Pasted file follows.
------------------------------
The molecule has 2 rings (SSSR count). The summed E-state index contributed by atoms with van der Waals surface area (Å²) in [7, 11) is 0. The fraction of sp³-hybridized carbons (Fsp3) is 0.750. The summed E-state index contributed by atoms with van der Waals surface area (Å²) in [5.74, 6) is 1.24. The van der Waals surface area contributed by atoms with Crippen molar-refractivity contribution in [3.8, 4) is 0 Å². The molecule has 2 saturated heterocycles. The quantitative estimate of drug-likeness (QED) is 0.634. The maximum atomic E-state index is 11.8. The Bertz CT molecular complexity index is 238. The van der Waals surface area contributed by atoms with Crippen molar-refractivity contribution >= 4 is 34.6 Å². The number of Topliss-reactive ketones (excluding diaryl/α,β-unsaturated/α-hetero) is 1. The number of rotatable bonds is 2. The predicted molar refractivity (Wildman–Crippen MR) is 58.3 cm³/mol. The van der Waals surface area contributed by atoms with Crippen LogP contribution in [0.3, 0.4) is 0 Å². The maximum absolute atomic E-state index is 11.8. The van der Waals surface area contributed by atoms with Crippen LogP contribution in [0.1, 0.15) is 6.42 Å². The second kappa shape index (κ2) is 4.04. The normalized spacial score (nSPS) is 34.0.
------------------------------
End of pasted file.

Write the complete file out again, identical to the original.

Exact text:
The molecule has 2 rings (SSSR count). The summed E-state index contributed by atoms with van der Waals surface area (Å²) in [7, 11) is 0. The fraction of sp³-hybridized carbons (Fsp3) is 0.750. The summed E-state index contributed by atoms with van der Waals surface area (Å²) in [5.74, 6) is 1.24. The van der Waals surface area contributed by atoms with Crippen molar-refractivity contribution in [3.8, 4) is 0 Å². The molecule has 2 saturated heterocycles. The quantitative estimate of drug-likeness (QED) is 0.634. The maximum atomic E-state index is 11.8. The Bertz CT molecular complexity index is 238. The van der Waals surface area contributed by atoms with Crippen molar-refractivity contribution >= 4 is 34.6 Å². The number of Topliss-reactive ketones (excluding diaryl/α,β-unsaturated/α-hetero) is 1. The number of rotatable bonds is 2. The predicted molar refractivity (Wildman–Crippen MR) is 58.3 cm³/mol. The van der Waals surface area contributed by atoms with Crippen LogP contribution in [0.3, 0.4) is 0 Å². The maximum absolute atomic E-state index is 11.8. The van der Waals surface area contributed by atoms with Crippen LogP contribution in [0.1, 0.15) is 6.42 Å². The second kappa shape index (κ2) is 4.04. The normalized spacial score (nSPS) is 34.0.